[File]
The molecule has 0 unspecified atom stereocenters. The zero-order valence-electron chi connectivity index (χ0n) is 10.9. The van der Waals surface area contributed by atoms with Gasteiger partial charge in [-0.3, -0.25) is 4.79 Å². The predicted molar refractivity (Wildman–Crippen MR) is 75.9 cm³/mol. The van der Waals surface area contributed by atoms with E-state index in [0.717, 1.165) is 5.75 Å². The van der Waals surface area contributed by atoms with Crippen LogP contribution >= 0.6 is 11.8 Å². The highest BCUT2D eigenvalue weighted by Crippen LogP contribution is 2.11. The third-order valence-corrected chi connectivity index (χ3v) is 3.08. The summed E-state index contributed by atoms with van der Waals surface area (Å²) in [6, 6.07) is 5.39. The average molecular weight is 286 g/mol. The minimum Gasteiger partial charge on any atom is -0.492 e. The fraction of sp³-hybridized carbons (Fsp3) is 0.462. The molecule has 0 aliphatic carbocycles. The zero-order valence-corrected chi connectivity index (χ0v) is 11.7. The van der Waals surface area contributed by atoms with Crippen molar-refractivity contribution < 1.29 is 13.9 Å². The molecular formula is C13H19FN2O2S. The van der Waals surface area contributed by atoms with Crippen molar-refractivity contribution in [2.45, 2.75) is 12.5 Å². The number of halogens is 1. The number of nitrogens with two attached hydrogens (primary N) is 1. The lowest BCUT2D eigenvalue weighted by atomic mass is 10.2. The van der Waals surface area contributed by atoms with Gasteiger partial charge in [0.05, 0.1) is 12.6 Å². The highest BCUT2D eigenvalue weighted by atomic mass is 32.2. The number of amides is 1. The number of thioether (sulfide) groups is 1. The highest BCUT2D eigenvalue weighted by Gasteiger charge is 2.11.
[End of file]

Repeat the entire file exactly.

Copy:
The molecule has 0 unspecified atom stereocenters. The zero-order valence-electron chi connectivity index (χ0n) is 10.9. The van der Waals surface area contributed by atoms with Gasteiger partial charge in [-0.3, -0.25) is 4.79 Å². The predicted molar refractivity (Wildman–Crippen MR) is 75.9 cm³/mol. The van der Waals surface area contributed by atoms with E-state index in [0.717, 1.165) is 5.75 Å². The van der Waals surface area contributed by atoms with Crippen LogP contribution >= 0.6 is 11.8 Å². The highest BCUT2D eigenvalue weighted by Crippen LogP contribution is 2.11. The third-order valence-corrected chi connectivity index (χ3v) is 3.08. The summed E-state index contributed by atoms with van der Waals surface area (Å²) in [6, 6.07) is 5.39. The average molecular weight is 286 g/mol. The minimum Gasteiger partial charge on any atom is -0.492 e. The fraction of sp³-hybridized carbons (Fsp3) is 0.462. The molecule has 0 aliphatic carbocycles. The zero-order valence-corrected chi connectivity index (χ0v) is 11.7. The van der Waals surface area contributed by atoms with Crippen molar-refractivity contribution < 1.29 is 13.9 Å². The molecular formula is C13H19FN2O2S. The van der Waals surface area contributed by atoms with Crippen molar-refractivity contribution in [2.45, 2.75) is 12.5 Å². The number of halogens is 1. The number of nitrogens with two attached hydrogens (primary N) is 1. The lowest BCUT2D eigenvalue weighted by atomic mass is 10.2. The van der Waals surface area contributed by atoms with Gasteiger partial charge in [0.05, 0.1) is 12.6 Å². The highest BCUT2D eigenvalue weighted by atomic mass is 32.2. The number of amides is 1. The number of thioether (sulfide) groups is 1. The highest BCUT2D eigenvalue weighted by Gasteiger charge is 2.11.